Windows Home Server Is Dead, Long Live Windows Home Server?
Windows Home Server is easily one of the best products to ever come out of Redmond. It brings most of the functionality of a full-fledged server without any of the hassle. OEMs like HP and Acer quickly jumped on the platform a few years ago and outed fantastic products lines centered around WHS that allowed nearly any consumer to set up a comprehensive back-up solution, media vault, and network-attached storage unit — all on a small form factor PC that sucks less energy than a traditional computer. It’s seemingly a winning product for Microsoft, hardware makers and even us consumers. But that perception is apparently wrong. Microsoft is now prepping the next version of WHS named Vail, which reportable does not include features and functions that previously defined the platform.
Of course these moves have caused the WHS server fan base to erupt in an Internet ragestorm fueled by confusion and abandonment issues. The thought that Windows Home Server is now dead in the water was further defined today when Microsoft confirmed reports that HP, which shipped the first widely adapted WHS, will not produce servers based on the next-gen OS. Dead, canceled, or some other name with synonymous lifeless might not be the correct description as Microsoft is clearly working on the platform, but the next version of WHS is seemingly different enough in its core philosophy and target demographic to warrant a name change or even death decree.
I’ve had a Windows Home Server running in my home since 2007. Before WHS, my server solution consisted of an older Windows XP box with a bunch of different network shares located across a large assortment of PATA hard drives. I think I had seven hard drives ranging in size from 80GB to 250GB stuffed in a full tower. The Drive Extender feature of Windows Home Server flawlessly created one virtual file system that allowed for network shares to span different physical drives. Setup is seriously just two clicks to add more hard drives. Sure, it’s just a JBOD system, but I’ve yet to lose a bit of data in the years I’ve run these servers since 2007. Even if there was an issue, Windows Home Server allows for multi-disk redundancy and drive duplication.
I found that the Drive Extender is just as useful in the off-the-shelf models from HP, Acer, and others. Want more add storage? Pull out one of the sliding hard drive trays, pop in a 2TB hard drive, slid it in, click a couple buttons and in a few minutes, your total storage capacity will be 2TB richer. The solution is completely software dependent and works on nearly any hardware.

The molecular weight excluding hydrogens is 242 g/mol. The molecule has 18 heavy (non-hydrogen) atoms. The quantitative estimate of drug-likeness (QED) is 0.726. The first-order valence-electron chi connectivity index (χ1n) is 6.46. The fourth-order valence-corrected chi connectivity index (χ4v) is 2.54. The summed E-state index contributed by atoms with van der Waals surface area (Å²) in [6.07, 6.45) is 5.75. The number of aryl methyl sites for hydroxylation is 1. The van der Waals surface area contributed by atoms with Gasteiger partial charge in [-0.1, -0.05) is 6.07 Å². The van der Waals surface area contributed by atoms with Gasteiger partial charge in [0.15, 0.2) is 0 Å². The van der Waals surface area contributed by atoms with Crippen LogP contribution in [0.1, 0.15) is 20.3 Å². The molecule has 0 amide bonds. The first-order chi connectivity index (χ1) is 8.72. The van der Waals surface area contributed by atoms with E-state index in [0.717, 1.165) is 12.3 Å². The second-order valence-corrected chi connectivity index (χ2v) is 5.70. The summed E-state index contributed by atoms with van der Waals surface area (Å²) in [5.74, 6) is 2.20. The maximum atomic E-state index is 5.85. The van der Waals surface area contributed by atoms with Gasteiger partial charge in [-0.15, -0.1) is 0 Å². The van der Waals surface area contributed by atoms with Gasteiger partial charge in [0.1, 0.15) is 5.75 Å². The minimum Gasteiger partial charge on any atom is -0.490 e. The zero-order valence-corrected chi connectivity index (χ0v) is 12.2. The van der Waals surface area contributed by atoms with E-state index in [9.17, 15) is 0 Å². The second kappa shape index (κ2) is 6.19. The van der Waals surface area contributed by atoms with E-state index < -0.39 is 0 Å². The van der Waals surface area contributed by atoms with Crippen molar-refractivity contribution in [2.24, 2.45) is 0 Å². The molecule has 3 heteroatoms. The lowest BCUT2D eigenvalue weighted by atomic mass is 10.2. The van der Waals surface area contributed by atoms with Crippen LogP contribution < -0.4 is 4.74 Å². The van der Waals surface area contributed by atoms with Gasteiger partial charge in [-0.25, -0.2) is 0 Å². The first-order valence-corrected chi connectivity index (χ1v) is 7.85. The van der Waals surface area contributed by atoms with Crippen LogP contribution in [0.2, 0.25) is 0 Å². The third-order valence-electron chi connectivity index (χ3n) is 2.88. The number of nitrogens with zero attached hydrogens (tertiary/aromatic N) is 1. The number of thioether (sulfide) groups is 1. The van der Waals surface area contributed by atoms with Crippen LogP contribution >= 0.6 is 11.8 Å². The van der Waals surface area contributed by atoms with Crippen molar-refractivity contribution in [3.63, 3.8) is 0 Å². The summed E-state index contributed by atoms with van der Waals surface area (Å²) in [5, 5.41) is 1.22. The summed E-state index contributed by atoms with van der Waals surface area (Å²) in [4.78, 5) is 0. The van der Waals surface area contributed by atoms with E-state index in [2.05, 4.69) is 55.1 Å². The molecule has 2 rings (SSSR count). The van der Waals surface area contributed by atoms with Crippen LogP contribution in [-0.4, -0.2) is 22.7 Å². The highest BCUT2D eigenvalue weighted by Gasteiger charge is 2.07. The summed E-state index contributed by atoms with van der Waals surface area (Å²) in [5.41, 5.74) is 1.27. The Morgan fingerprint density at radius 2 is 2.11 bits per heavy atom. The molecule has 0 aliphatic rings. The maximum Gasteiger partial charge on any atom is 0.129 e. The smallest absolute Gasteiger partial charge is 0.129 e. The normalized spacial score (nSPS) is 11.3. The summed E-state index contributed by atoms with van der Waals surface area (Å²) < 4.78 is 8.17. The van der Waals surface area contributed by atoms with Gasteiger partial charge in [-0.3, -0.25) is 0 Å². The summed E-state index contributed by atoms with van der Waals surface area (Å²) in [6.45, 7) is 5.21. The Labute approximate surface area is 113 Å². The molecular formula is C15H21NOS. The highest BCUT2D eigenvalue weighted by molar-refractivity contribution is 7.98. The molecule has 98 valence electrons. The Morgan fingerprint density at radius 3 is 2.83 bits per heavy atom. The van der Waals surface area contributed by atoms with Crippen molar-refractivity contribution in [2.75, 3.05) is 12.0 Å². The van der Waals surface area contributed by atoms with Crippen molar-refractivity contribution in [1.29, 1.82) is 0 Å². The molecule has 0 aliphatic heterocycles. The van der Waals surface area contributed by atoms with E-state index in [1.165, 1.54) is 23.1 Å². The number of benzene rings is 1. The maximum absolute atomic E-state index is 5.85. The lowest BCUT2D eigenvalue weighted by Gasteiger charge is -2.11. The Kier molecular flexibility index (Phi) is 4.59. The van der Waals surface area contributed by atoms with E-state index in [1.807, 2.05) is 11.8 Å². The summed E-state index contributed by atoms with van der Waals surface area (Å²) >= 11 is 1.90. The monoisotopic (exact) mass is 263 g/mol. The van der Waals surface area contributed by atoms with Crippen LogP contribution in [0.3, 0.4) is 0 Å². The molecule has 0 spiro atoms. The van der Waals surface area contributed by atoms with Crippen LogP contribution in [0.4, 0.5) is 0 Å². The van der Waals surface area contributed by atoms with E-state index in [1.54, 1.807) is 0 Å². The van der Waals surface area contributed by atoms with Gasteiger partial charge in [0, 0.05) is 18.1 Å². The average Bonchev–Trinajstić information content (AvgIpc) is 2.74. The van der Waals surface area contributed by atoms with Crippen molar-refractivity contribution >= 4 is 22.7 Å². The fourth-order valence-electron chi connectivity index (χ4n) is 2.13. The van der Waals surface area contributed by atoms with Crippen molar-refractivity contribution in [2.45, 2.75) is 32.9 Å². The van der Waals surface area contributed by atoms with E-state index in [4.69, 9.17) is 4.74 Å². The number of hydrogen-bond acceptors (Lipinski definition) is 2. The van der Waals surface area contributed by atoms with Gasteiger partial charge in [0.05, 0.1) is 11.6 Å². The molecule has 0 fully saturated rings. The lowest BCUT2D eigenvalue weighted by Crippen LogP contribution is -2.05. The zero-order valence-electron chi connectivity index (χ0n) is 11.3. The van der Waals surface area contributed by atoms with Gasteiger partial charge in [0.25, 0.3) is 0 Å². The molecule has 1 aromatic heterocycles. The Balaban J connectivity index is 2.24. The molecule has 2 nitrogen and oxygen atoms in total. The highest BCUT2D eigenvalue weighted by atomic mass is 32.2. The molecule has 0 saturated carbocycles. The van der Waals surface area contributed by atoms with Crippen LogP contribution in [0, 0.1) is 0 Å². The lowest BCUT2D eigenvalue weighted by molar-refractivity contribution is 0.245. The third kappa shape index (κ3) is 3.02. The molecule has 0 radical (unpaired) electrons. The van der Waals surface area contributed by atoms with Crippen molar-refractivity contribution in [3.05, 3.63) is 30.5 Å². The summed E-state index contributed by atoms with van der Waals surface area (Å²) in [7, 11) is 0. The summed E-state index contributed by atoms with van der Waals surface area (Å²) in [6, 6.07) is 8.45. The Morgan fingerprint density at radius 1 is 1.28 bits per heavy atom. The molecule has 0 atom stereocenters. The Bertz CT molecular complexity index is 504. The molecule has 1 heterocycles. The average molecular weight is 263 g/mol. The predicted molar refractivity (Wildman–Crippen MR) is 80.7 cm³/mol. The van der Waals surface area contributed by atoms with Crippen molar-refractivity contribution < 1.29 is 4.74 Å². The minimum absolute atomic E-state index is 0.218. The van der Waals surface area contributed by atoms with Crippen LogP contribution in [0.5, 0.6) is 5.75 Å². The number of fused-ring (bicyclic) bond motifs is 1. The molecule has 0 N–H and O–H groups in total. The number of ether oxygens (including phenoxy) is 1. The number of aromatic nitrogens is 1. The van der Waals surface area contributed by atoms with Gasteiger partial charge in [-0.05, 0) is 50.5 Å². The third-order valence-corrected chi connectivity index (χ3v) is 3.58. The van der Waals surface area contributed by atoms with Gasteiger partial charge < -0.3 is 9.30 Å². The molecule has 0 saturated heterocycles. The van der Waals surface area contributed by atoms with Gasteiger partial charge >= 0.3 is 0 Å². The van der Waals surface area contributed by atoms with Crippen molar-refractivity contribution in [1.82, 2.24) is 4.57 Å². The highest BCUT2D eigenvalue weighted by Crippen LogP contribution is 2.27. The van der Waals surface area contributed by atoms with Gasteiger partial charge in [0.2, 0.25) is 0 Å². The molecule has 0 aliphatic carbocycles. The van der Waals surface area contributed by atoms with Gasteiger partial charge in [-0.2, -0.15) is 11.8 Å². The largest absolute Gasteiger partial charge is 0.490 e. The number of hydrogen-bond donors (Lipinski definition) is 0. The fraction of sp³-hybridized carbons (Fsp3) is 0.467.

But alas. This key feature is no more. Microsoft announced a few days ago that Vail will instead rely on hardware RAID solutions instead of a baked-in software solution like Drive Extender. On one side, using RAID natively will likely increase the data transfer speed, which, let’s be honest, has never been stellar in the current version of Windows Home Server. Transferring between drives or over even a gigabit network is often met with facepalm-type speeds, but the Luddite-simple setup and management still made WHS worthwhile.
Microsoft claims that the move was to increase network load efficiency and I welcome that cause. But Windows Home Server is not the right platform to remove a consumer-focused feature. If anything, Drive Extender with all its flaws was still the best reason to buy a one of the product. Hard drives are constantly dropping in price and increasing in size. Crafting a large, centralized household media vault is a non-affair with Windows Home Server. It’s something that anyone with the ability to open the cardboard box that holds a new hard drive could carry out in about seven minutes.
The Internet is currently speculating that Microsoft is transitioning Windows Home Server into more of a small-business solution. Fair enough, but why not have a separate build that gets rid of the DE in favor of RAID and not kill the support entirely? That’s what most fans are currently wondering over the last week along with whether the platform is simply drifting towards irrelevance.
Then came today’s announcement concerning HP’s MediaSmart line cancellation. These are the models that launched with the platform and suddenly, just days after word broke Drive Extender wasn’t going to be in the next version, HP killed off the line entirely. It’s like watching Kobe Bryant leave the Lakers as a free agent days after Phil Jackson got fired. (As a Celtic’s fan, that would be my dream scenario, but the point is clear)
This leaves Acer and Tranquil PC as the two notable hardware partners although HP offered more WHSs than both of the remaining companies combined. Suddenly, just like that, the amount of potential Windows Home Servers on the market was cut in half, which seems to state that Windows Home Server is on the fast path to…somewhere bad. There’s always a chance that the Internet outcry will cause the powers at Microsoft to ether reinsert Drive Extender back into the platform or come up with a happy medium. If not, Windows Home Server might as well be dead because that’s how it will be viewed by the majority of its current fans and maybe even hardware partners.